"The world historic appeal of the communist manifesto has undergone a significant amendment and, after Karl Kautsky?s correction, now reads: Workers of the world unite in peace and slash your throats in war! Rosa Luxemburg, during the First World War"

"This they cannot do, however, by suddenly issuing the ?slogan? for a mass strike at random at any odd moment, but first and foremost, by making clear to the widest layers of the proletariat the inevitable advent of this revolutionary period, the inner social factors making for it and the political consequences of it."

"To give the cue for, and the direction to, the fight; to so regulate the tactics of the political struggle in its every phase and at its every moment that the entire sum of the available power of the proletariat which is already released and active, will find expression in the battle array of the party; to see that the tactics of the social democrats are decided according to their resoluteness and acuteness and that they never fall below the level demanded by the actual relations of forces, but rather rise above it ? that is the most important task of the directing body in a period of mass strikes. And this direction changes of itself, to a certain extent, into technical direction. A consistent, resolute, progressive tactic on the part of the social democrats produces in the masses a feeling of security, self-confidence and desire for struggle; a vacillating weak tactic, based on an underestimation of the proletariat, has a crippling and confusing effect upon the masses."

"Today the number of trade-unionists already runs into the second million, but the views of the leaders are still exactly the same, and may very well be the same to the end. The tacit assumption is that the entire working class of Germany, down to the last man and the last woman, must be included in the organization before it ?is strong enough? to risk a mass action, which then, according to the old formula, would probably be represented as ?superfluous."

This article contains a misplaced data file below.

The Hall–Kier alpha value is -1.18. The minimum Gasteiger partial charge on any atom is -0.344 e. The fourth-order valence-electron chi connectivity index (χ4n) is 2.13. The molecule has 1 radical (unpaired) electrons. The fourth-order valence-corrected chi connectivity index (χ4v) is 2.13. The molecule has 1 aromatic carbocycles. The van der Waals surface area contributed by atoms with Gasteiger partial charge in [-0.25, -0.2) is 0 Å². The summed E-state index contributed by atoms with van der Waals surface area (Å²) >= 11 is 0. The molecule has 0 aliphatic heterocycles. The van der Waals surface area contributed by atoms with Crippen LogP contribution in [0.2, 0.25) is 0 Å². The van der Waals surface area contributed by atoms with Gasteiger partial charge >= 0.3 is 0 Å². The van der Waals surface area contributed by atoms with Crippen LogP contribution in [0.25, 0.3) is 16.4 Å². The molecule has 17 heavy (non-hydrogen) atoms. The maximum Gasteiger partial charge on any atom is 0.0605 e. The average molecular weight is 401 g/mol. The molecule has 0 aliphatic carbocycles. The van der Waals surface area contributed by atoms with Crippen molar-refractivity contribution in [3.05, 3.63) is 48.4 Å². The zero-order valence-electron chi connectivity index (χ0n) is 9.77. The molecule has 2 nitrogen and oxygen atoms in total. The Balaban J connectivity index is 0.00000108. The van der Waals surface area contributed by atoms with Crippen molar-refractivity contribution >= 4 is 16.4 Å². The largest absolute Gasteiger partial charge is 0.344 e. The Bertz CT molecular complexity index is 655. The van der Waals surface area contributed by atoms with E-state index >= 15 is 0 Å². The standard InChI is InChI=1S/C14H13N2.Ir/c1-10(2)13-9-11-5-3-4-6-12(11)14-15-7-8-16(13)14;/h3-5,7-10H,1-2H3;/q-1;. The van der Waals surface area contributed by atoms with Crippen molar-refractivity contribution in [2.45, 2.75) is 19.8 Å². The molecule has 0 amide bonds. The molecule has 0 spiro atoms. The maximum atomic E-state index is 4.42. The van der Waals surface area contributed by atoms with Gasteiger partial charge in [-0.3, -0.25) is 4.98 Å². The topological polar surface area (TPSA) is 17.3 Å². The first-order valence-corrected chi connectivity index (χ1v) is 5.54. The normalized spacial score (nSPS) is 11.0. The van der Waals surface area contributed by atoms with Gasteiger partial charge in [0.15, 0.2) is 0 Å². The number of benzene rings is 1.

"War is methodical, organized, gigantic murder."

"We have seen above the inner mechanism of the Russian mass strike which depends upon the ceaseless reciprocal action of the political and economic struggles. But this reciprocal action is conditioned during the revolutionary period. Only in the sultry air of the period of revolution can any partial little conflict between labor and capital grow into a general explosion. In Germany the most violent, most brutal collisions between the workers and employers take place every year and every day without the struggle overleaping the bounds of the individual departments or individual towns concerned, or even those of the individual factories?..in reality the mass strike does not produce the revolution but the revolution produces the mass strike."

"We stand today?before the awful proposition: either the triumph of imperialism and the destruction of all culture, and, as in ancient Rome, depopulation, desolation, degeneration, a vast cemetery; or, the victory of socialism."

"What distinguishes bourgeois society from other class societies ? from ancient society and from the social order of the Middle Ages? Precisely the fact that class domination does not rest on ?acquired rights? but on real economic relations ? the fact that wage labour is not a juridical relation, but purely an economic relation. In our juridical system there is not a single legal formula for the class domination of today. The few remaining traces of such formulae of class domination are (as that concerning servants), survivals of feudal society."

"What is meant by it is a single grand rising of the industrial proletariat springing from some political motive of the highest importance, and undertaken on the basis of an opportune and mutual understanding on the part of the controlling authorities of the new party and of the trade unions, and carried through in the spirit of party discipline and in perfect order, and in still more perfect order brought to the directing committees as a signal given at the proper time, by which committees the regulation of support, the cost, the sacrifice ? in a word, the whole material balance of the mass strike ? is exactly determined in advance."

"What the trade-union opponent of the mass strike understands by the ?historical basis? and ?material conditions? is two things ? on the one hand the weakness of the proletariat, and on the other hand, the strength of Prussian-German militarism. The inadequate organization of the workers and the imposing Prussian bayonet ? these are the facts and figures upon which these trade-union leaders base their practical policy in the given case."

"When people write they mostly forget to reach deep into their own selves, to relive the importance and truth of the subject."